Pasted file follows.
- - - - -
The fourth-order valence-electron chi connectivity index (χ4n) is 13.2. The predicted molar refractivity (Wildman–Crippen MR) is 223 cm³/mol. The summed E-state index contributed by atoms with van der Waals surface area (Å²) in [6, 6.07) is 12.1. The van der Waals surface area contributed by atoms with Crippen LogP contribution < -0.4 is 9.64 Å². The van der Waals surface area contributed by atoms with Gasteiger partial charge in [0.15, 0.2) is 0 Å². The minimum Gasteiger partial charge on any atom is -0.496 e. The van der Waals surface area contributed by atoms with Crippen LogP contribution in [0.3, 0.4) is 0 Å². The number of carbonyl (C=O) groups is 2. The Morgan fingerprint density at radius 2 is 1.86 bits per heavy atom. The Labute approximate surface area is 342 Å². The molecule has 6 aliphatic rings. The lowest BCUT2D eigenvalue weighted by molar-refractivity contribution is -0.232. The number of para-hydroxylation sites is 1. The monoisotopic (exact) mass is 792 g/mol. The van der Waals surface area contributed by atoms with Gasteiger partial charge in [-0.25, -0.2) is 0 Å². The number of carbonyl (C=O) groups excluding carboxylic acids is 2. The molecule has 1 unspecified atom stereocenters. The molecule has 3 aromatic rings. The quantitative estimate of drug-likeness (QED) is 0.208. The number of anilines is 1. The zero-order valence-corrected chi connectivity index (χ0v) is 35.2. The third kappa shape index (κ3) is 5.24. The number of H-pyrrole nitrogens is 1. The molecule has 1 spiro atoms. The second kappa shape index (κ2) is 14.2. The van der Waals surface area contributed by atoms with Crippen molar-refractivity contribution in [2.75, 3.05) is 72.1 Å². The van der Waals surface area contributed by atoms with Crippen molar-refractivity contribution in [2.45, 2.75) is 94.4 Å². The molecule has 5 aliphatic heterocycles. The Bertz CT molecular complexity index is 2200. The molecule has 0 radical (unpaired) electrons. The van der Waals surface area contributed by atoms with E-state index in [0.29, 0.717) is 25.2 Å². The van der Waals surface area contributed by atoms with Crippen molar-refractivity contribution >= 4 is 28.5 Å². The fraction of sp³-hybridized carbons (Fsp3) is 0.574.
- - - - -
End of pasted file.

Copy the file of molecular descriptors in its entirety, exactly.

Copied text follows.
The fourth-order valence-electron chi connectivity index (χ4n) is 13.2. The predicted molar refractivity (Wildman–Crippen MR) is 223 cm³/mol. The summed E-state index contributed by atoms with van der Waals surface area (Å²) in [6, 6.07) is 12.1. The van der Waals surface area contributed by atoms with Crippen LogP contribution < -0.4 is 9.64 Å². The van der Waals surface area contributed by atoms with Gasteiger partial charge in [0.15, 0.2) is 0 Å². The minimum Gasteiger partial charge on any atom is -0.496 e. The van der Waals surface area contributed by atoms with Crippen LogP contribution in [0.3, 0.4) is 0 Å². The number of carbonyl (C=O) groups is 2. The Morgan fingerprint density at radius 2 is 1.86 bits per heavy atom. The Labute approximate surface area is 342 Å². The molecule has 6 aliphatic rings. The lowest BCUT2D eigenvalue weighted by molar-refractivity contribution is -0.232. The number of para-hydroxylation sites is 1. The monoisotopic (exact) mass is 792 g/mol. The van der Waals surface area contributed by atoms with Gasteiger partial charge in [-0.25, -0.2) is 0 Å². The number of carbonyl (C=O) groups excluding carboxylic acids is 2. The molecule has 1 unspecified atom stereocenters. The molecule has 3 aromatic rings. The quantitative estimate of drug-likeness (QED) is 0.208. The number of anilines is 1. The zero-order valence-corrected chi connectivity index (χ0v) is 35.2. The third kappa shape index (κ3) is 5.24. The number of H-pyrrole nitrogens is 1. The molecule has 1 spiro atoms. The second kappa shape index (κ2) is 14.2. The van der Waals surface area contributed by atoms with Crippen molar-refractivity contribution in [2.75, 3.05) is 72.1 Å². The van der Waals surface area contributed by atoms with Crippen molar-refractivity contribution in [2.45, 2.75) is 94.4 Å². The molecule has 5 aliphatic heterocycles. The Bertz CT molecular complexity index is 2200. The molecule has 0 radical (unpaired) electrons. The van der Waals surface area contributed by atoms with E-state index in [0.29, 0.717) is 25.2 Å². The van der Waals surface area contributed by atoms with Crippen molar-refractivity contribution >= 4 is 28.5 Å². The fraction of sp³-hybridized carbons (Fsp3) is 0.574.